I was staying with some friends in Norfolk last week, and visited a couple of fantastic restaurants that I thought were worth sharing with you.
The first one was the Masala Garden in Hales. This one hasn’t been open very long, it was a previously a pub, so is a pretty big restaurant. What would have been the bars have been converted into the dining rooms. The car park has room for 20 cars, so that gives you an idea of how many people can fit into the restaurant – my guess is 80 to 100 people.
We had a takeaway on Thursday, rather than eat in. Geoff had a Lamb Palok, which is a dish with a thick sauce and spinach, which is a dish I’d never heard of before, but looked fab, and Geoff really enjoyed it. Kate had Chicken Bhuna and I had a Chicken Vindaloo. We had garlic rice, motor ponir and tarka daal, and Kate had plain naan bread. That came to £35, which I thought was very good value, and all very tasty. I wholeheartedly recommend this restaurant if you are up this way.
The next one was the Priory Farm Restaurant in St Olaves. The restaurant is next door the English Heritage site of St Olaves Priory, complete with a couple of llamas in a field next to the driveway.
The main menu for the restaurant is good, but there is also a huge blackboard with the daily specials in front of you as you enter the restaurant. With a large number of starters, fish and main dishes, I could only suppose that they did a massive trade to enable them to justify the range of food available.
Kate and I both chose off the main menu for the starters – Kate had the Avocado and Crayfish, I had the Large Prawns and Mussels. I chose that because I thought light creamy herb butter” would be ok for someone like me who doesn’t eat gluten. Our waitress was really on the ball because when I asked for a gluten free roll, she asked me to hold on and said she’d check my starter with the chef. The dear man said he could make it for me gluten free. (He did and it was delicious.)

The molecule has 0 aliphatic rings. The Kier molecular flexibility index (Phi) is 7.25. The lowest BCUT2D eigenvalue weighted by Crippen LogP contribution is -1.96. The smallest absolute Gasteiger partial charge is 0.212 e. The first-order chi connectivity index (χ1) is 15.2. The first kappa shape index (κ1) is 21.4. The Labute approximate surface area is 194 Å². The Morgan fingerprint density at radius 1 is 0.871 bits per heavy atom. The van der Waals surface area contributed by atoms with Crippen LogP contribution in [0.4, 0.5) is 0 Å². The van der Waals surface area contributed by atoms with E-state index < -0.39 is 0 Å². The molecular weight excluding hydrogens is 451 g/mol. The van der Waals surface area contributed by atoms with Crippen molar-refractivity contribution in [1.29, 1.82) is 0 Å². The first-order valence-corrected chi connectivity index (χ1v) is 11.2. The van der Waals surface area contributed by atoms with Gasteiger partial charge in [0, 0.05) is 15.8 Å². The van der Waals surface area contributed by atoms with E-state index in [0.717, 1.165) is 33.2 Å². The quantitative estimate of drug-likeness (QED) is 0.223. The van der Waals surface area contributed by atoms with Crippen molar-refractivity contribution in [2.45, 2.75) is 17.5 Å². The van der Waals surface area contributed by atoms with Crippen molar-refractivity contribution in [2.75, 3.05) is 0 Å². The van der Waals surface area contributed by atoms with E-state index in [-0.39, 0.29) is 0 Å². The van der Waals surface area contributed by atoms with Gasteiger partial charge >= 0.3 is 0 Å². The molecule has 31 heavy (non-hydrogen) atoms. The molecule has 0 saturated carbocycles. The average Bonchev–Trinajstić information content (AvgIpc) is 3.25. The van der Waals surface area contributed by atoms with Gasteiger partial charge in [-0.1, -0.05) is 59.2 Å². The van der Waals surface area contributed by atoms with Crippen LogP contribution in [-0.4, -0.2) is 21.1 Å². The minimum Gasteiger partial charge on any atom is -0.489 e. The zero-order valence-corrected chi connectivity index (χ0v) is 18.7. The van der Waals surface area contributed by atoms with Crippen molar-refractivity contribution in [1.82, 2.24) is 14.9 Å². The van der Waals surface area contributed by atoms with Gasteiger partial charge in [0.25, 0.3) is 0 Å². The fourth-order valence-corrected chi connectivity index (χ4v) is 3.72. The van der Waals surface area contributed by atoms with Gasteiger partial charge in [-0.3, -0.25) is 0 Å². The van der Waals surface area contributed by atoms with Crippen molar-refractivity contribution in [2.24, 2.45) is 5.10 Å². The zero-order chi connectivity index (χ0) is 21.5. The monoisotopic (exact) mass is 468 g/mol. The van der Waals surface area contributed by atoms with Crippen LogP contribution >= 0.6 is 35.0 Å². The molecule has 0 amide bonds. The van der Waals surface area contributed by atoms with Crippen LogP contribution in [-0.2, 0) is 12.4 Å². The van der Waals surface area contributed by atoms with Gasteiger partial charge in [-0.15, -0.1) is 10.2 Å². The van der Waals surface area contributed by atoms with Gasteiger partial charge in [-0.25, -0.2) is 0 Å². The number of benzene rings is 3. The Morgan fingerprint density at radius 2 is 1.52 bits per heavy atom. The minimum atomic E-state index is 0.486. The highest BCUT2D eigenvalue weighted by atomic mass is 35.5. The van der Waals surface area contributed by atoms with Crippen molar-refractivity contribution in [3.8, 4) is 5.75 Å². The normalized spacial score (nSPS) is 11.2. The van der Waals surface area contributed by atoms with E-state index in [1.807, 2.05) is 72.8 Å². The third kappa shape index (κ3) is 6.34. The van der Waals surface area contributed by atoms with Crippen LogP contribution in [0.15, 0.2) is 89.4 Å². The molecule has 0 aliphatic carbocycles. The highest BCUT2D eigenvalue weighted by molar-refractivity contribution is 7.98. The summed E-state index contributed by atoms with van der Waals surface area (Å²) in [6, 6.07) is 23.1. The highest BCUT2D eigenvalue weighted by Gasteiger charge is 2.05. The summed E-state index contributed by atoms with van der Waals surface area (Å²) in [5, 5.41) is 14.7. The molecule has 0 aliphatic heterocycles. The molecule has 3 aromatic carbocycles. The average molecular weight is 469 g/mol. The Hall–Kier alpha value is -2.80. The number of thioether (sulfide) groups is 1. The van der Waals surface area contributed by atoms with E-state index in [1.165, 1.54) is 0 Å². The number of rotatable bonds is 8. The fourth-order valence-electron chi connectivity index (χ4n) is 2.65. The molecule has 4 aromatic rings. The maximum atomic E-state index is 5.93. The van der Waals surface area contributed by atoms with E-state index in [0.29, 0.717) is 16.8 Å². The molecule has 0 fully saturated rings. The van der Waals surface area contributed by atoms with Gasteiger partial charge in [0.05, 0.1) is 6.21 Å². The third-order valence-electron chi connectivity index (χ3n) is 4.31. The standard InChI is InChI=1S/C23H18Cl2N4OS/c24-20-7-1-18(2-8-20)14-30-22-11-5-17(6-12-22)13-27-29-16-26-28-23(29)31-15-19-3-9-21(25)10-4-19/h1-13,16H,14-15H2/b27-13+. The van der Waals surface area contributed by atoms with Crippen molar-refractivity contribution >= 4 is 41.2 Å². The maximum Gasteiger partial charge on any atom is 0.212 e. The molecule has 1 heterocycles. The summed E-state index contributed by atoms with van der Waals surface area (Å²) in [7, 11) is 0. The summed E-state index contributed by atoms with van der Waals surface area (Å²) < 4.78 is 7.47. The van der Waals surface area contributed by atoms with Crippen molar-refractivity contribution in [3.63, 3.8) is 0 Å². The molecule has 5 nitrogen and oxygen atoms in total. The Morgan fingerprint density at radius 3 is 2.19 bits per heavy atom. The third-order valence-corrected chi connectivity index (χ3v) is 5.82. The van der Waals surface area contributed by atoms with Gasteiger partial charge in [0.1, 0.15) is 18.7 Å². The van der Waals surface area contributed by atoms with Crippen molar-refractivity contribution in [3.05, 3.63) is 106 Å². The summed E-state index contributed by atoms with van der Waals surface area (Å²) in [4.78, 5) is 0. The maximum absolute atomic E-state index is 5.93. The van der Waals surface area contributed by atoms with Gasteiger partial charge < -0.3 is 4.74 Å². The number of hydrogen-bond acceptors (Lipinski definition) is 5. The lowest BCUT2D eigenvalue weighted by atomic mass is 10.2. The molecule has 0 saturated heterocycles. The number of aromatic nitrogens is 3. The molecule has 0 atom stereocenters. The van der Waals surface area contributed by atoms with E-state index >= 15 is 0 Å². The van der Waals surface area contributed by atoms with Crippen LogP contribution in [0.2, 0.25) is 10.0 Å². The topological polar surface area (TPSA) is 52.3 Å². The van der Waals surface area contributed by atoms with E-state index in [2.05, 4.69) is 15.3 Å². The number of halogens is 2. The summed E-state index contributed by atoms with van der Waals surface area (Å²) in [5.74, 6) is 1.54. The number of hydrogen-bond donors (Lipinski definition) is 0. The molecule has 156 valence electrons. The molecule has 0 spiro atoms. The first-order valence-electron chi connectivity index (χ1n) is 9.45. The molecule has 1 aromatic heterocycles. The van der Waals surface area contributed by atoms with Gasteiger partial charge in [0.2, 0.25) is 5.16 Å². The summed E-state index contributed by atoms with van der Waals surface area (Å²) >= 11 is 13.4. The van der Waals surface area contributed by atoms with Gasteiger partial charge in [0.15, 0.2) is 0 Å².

For our main courses, we both had specials: Kate had chicken stuffed with stilton, wrapped in bacon, and I had the seafood platter which was grilled halibut, swordfish steak, red snapper and prawns. All this with vegetables of the day.
The food was great, and we were so full that we finished with liqueur coffees. If I tell you all this, with a bottle of wine only came to £62, well, I am suitably impressed.
I wish I could show you the restaurant but I didn’t take photographs in there. There is a bar in the entrance hall-cum-lounge and comfortable armchairs where you can sit to have an aperitif. The main restaurant is a huge hall with four-seater booths around the edges. There is also an upstairs balcony area, but quite deep, so I guess there is enough room for at least four-seater tables up there (I didn’t go upstairs). I could see a stuffed reindeer up there, but apparently there is a statue of a monk on the other side. The waiting staff were really helpful and friendly and we had a great time.
If we’d gone earlier in the day, I would have had a little trip to the priory next door. The priory was founded in 1216, dedicated to St Olaf who was a king in the 11th century (and patron saint of Norway). Not much of the priory survives, it’s mostly ruins, but according to English Heritage, the refectory is impressive, with its vaulted undercroft. Actually, lots of places in Norfolk seem to have quite impressive undercrofts.
While I was up there in Norfolk, one of the little dumplings gave me a book idea. I need to go up there for a few weeks to do a bit of research, but watch out for that one, I think it’s a runner.
And, just for a quick update, the girls are going to the vets tomorrow so paws and fingers crossed.Amazon
©Susan Shirley 2014